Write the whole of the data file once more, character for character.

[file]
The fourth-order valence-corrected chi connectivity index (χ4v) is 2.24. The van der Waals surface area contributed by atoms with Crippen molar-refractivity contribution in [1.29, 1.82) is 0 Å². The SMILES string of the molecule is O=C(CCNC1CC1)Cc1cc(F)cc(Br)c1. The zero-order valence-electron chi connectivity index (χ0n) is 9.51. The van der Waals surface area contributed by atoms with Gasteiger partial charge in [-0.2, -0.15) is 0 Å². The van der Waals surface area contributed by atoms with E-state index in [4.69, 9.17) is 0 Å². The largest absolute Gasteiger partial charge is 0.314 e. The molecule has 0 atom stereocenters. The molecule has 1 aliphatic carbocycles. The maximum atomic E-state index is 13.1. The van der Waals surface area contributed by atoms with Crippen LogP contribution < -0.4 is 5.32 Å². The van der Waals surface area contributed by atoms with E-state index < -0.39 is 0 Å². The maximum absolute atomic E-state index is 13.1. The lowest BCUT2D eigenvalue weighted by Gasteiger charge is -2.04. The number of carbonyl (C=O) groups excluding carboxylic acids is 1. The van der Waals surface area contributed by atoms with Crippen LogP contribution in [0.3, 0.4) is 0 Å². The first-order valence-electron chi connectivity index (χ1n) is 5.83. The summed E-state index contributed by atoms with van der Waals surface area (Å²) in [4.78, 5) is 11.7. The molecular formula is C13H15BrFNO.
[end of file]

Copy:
The fourth-order valence-corrected chi connectivity index (χ4v) is 2.24. The van der Waals surface area contributed by atoms with Crippen molar-refractivity contribution in [1.29, 1.82) is 0 Å². The SMILES string of the molecule is O=C(CCNC1CC1)Cc1cc(F)cc(Br)c1. The zero-order valence-electron chi connectivity index (χ0n) is 9.51. The van der Waals surface area contributed by atoms with Gasteiger partial charge in [-0.2, -0.15) is 0 Å². The van der Waals surface area contributed by atoms with E-state index in [4.69, 9.17) is 0 Å². The largest absolute Gasteiger partial charge is 0.314 e. The molecule has 0 atom stereocenters. The molecule has 1 aliphatic carbocycles. The maximum atomic E-state index is 13.1. The van der Waals surface area contributed by atoms with Crippen LogP contribution < -0.4 is 5.32 Å². The van der Waals surface area contributed by atoms with E-state index < -0.39 is 0 Å². The maximum absolute atomic E-state index is 13.1. The lowest BCUT2D eigenvalue weighted by Gasteiger charge is -2.04. The number of carbonyl (C=O) groups excluding carboxylic acids is 1. The van der Waals surface area contributed by atoms with Crippen LogP contribution in [0.3, 0.4) is 0 Å². The first-order valence-electron chi connectivity index (χ1n) is 5.83. The summed E-state index contributed by atoms with van der Waals surface area (Å²) in [4.78, 5) is 11.7. The molecular formula is C13H15BrFNO.